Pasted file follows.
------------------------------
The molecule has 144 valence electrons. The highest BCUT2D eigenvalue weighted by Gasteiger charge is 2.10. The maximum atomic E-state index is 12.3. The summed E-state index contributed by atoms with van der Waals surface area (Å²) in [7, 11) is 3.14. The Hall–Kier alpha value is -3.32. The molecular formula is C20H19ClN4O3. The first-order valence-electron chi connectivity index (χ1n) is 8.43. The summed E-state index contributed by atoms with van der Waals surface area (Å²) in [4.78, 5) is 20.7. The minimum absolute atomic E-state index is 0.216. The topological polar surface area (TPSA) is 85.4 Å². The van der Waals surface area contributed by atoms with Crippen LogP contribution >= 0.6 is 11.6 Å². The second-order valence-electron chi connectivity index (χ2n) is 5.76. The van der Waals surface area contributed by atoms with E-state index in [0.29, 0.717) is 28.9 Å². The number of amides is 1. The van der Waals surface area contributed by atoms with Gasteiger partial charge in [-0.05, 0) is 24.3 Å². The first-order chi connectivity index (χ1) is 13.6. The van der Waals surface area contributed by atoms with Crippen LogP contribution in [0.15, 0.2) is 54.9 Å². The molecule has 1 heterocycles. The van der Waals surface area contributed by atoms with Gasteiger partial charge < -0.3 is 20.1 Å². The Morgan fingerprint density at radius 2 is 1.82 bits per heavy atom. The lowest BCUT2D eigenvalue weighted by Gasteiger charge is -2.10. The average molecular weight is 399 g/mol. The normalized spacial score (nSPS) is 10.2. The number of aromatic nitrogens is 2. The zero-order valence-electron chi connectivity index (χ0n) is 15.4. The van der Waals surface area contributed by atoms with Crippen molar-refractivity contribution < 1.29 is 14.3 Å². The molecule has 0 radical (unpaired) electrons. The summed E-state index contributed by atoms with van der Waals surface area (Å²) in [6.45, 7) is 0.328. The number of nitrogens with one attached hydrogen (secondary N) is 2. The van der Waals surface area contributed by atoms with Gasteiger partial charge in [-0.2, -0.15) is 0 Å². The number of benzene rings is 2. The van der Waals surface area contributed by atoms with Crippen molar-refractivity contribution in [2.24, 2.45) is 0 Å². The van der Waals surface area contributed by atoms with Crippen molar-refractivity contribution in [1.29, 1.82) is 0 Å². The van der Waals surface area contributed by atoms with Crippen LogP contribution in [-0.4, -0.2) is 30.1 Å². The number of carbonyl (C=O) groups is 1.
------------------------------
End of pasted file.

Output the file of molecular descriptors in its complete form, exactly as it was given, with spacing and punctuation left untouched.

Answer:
The molecule has 144 valence electrons. The highest BCUT2D eigenvalue weighted by Gasteiger charge is 2.10. The maximum atomic E-state index is 12.3. The summed E-state index contributed by atoms with van der Waals surface area (Å²) in [7, 11) is 3.14. The Hall–Kier alpha value is -3.32. The molecular formula is C20H19ClN4O3. The first-order valence-electron chi connectivity index (χ1n) is 8.43. The summed E-state index contributed by atoms with van der Waals surface area (Å²) in [4.78, 5) is 20.7. The minimum absolute atomic E-state index is 0.216. The topological polar surface area (TPSA) is 85.4 Å². The van der Waals surface area contributed by atoms with Crippen LogP contribution >= 0.6 is 11.6 Å². The second-order valence-electron chi connectivity index (χ2n) is 5.76. The van der Waals surface area contributed by atoms with E-state index in [0.29, 0.717) is 28.9 Å². The number of amides is 1. The van der Waals surface area contributed by atoms with Gasteiger partial charge in [-0.05, 0) is 24.3 Å². The first-order chi connectivity index (χ1) is 13.6. The van der Waals surface area contributed by atoms with Crippen LogP contribution in [0.15, 0.2) is 54.9 Å². The molecule has 1 heterocycles. The van der Waals surface area contributed by atoms with Gasteiger partial charge < -0.3 is 20.1 Å². The Morgan fingerprint density at radius 2 is 1.82 bits per heavy atom. The lowest BCUT2D eigenvalue weighted by Gasteiger charge is -2.10. The average molecular weight is 399 g/mol. The normalized spacial score (nSPS) is 10.2. The number of aromatic nitrogens is 2. The zero-order valence-electron chi connectivity index (χ0n) is 15.4. The van der Waals surface area contributed by atoms with Crippen molar-refractivity contribution < 1.29 is 14.3 Å². The molecule has 0 radical (unpaired) electrons. The summed E-state index contributed by atoms with van der Waals surface area (Å²) in [6.45, 7) is 0.328. The number of nitrogens with one attached hydrogen (secondary N) is 2. The van der Waals surface area contributed by atoms with Gasteiger partial charge in [-0.2, -0.15) is 0 Å². The number of benzene rings is 2. The van der Waals surface area contributed by atoms with Crippen molar-refractivity contribution in [2.24, 2.45) is 0 Å². The van der Waals surface area contributed by atoms with Crippen molar-refractivity contribution in [1.29, 1.82) is 0 Å². The van der Waals surface area contributed by atoms with Crippen LogP contribution in [-0.4, -0.2) is 30.1 Å². The number of carbonyl (C=O) groups is 1.